How Do I Test For Radon?

Radon testing is simple and can be completed by the homeowner. A number of testing options exist but generally fall into two main categories for consumer grade devices, Alpha Track Tests and Digital Monitors.

Alpha Track Tests:
Typically the most affordable of home testing options. These black hockey-puck like devices are single use monitors left in a single deployment location for the duration of the measurement. Once the measurement has been completed they are shipped to the manufacturer labratory for analysis. Once analyzed a PDF report is generated and provided by email with one number, the average radon concentration determined by the whole of the measurement period. 

Pros: Cost-effective, Easy to use, Accurate, Health Canada recognized device

Cons: Single-use, Unable to compare usage patterns (when radon peaks or dips due to weather or other conditions), Cannot be moved to other locations, Must send to laboratory for analysis

Digital Monitors:
Also known as Continuous Radon Monitors (CRM), these devices may have an LCD display or connect via bluetooth to provide radon concentration snapshots or cumulative readings. They are reusable, repositionable - either in the same home for diagnostic purposes, or, in other properties - and may have other built in features such as humidity monitoring, temperature, VOC and barometric pressure. Some models provide graphing for comparisons to weather patterns and home usage. Readings provided in as little as 10 minutes (*although we do not recommend basing mitigation decisions on so short a measurement - keep reading on our page for more info!) with updated weekly and long term averages provided to owner's device.

Pros: Easy to use, Accurate, Repositionable for diagnostics, No laboratory analysis required

Cons: Slightly more expensive, Not yet recognized by Health Canada as consumer grade monitors cannot be calibrated 

Note: Not all radon tests are created equal! If purchasing a test, ensure that it is from a reputable manufacturer, stored in proper conditions to maintain integrity of test and that there are no hidden costs such as laboratory analysis fees.


What is Radon? 

Radon is the second leading cause of lung cancer following smoking. It is undetectable by sight or smell and causes between 10,000 - 40,000 cases of lung cancer per decade in Canada alone. It is a serious health risk and it is entirely preventable.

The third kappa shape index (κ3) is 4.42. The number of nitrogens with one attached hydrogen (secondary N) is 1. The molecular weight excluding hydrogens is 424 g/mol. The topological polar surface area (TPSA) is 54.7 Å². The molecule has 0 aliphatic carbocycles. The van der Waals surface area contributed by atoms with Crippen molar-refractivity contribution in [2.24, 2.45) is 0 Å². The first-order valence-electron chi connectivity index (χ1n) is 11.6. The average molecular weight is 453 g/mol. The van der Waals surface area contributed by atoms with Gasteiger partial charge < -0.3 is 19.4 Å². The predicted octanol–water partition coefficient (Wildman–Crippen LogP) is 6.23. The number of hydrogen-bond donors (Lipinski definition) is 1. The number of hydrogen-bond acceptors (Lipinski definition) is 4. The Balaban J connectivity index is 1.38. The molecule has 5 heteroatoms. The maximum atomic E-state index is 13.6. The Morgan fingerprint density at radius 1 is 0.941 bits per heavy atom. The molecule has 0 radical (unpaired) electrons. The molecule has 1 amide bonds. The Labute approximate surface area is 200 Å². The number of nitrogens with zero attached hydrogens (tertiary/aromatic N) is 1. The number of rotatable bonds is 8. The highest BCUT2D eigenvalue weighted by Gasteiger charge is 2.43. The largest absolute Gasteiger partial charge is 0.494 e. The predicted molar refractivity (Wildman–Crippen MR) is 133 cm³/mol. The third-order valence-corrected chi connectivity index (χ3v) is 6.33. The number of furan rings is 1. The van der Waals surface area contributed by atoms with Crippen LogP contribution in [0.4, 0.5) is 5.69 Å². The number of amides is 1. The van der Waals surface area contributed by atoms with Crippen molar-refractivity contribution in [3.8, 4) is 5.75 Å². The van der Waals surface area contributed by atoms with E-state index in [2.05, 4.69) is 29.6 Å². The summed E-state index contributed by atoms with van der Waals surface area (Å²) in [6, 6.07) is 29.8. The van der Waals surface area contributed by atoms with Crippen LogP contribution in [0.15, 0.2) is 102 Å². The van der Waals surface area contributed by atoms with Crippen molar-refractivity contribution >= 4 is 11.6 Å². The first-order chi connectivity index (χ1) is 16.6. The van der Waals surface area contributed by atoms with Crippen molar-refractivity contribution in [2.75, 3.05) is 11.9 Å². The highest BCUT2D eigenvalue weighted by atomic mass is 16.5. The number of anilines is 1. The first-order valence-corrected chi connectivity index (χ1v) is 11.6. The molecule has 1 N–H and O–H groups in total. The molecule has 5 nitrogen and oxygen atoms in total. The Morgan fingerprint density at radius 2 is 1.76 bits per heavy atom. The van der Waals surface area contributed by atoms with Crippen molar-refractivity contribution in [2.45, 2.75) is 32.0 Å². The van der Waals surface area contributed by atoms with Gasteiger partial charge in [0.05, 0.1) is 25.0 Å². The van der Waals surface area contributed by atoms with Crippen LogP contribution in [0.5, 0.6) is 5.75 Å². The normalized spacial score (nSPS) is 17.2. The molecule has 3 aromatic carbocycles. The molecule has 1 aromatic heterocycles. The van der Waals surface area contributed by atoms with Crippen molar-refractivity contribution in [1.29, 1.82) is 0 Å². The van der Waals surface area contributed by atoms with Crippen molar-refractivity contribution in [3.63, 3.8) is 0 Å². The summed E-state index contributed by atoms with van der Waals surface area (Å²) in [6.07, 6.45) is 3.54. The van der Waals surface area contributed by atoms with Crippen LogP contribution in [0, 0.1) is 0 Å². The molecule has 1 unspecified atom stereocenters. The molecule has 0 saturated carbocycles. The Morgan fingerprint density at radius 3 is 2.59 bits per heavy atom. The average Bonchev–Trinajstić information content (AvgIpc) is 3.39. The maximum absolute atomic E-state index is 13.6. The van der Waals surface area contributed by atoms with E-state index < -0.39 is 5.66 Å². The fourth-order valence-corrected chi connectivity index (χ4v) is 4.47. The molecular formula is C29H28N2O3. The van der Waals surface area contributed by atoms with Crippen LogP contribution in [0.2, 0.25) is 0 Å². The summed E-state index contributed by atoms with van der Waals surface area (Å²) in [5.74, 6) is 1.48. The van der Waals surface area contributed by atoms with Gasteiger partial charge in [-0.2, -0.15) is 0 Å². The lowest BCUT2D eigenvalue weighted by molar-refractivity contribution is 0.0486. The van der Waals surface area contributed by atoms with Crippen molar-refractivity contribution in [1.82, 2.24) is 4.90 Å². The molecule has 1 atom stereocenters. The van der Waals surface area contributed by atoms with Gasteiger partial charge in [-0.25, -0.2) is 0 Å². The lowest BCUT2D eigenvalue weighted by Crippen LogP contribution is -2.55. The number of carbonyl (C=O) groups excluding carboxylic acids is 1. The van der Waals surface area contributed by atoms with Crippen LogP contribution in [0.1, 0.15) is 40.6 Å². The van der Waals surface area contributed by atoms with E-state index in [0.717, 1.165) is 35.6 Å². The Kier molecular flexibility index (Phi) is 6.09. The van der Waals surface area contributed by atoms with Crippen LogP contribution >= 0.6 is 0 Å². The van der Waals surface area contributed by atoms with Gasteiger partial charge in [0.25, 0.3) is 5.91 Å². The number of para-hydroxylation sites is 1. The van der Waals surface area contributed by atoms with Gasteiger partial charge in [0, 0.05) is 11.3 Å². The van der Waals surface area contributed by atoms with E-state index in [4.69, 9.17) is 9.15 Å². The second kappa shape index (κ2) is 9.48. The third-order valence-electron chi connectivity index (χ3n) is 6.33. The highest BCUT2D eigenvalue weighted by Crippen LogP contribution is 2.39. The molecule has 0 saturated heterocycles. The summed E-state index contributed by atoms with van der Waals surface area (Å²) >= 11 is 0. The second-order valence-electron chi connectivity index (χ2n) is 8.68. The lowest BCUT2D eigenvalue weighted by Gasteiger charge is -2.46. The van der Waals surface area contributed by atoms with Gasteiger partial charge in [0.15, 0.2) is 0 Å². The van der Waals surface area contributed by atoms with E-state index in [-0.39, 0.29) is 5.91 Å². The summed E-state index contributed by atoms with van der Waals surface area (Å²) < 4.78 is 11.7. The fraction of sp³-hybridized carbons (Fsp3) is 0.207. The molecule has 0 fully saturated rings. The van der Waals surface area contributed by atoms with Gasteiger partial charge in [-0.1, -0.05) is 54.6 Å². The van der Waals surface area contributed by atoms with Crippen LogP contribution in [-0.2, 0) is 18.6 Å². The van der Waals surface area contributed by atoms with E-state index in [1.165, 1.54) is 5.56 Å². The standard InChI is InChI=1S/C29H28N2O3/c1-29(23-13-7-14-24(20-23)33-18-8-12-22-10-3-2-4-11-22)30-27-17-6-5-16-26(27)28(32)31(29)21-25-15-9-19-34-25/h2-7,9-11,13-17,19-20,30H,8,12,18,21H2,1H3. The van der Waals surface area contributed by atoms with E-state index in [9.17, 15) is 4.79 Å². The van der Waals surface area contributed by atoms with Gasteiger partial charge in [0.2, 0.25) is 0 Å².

You can reduce your chances of developing lung cancer by testing your home for radon gas. We understand. You may think the prospect of a radioactive gas existing beneath and inside of your home to sound ridiculous. This isn't a science fiction after all, this is Alberta. Radon is in actuality a very natural and common occurence, owing itself to geology and the concentration of another main character in science fiction, uranium. 

  • Radon Tests Should Be Health Canada Approved
  • Test Over A Range Of Weather and Seasonal Conditions
  • Place Test In Regular Breathing Space
  • Repeat Every 5 Years Or After Major Renovations

You don't need a radon professional to test your home. As long as the test you've selected is accurate, properly quality controlled, deployed in an approved location and obtains includes data from a wide range of weather and seasonal conditions you can be confident in the results. 

What Levels Call For Mitigation?

Current Health Canada guidelines suggest mitigation action for homes determined as over 200 Bq/mwithin 2 years. For homes determined as in excess of 600 Bq/m3 that timeline increases to 1 year.

The health risk of radon is considered a nonlinear non-threshold simply meaning that there is no amount of radon considered “safe”. While it is true that radon is present in some concentration in all geographic areas (including outdoors), it is agreed that the lower the concentration of radon and your cumulative exposure the better. For a radon mitigation system this means that the smallest additional steps can greatly improve health risk. Our systems are designed to achieve results comparable to outdoor levels of the area (generally from 10 - 40Bq/m3) or below the lowest level of detection.

No. Radon has only been conclusively proven to cause lung cancer.

No. Although studies do show certain regions and neighbourhoods have higher prevalence of radon than others, radon levels can vary widely over short distances and with small variations in building structure. The only way to know if your home is safe is to have it tested.

The most widely accepted risk models present a linear correlation between radon exposure and risk. This means there is no level of exposure which is without risk, however, because the gas is found at very low concentrations in natural settings the risk is extremely low. Radon is only a concern when it concentrates to high levels inside of structures such as your home, where in extreme cases it may reach levels thousands of times higher than ambient levels outdoors.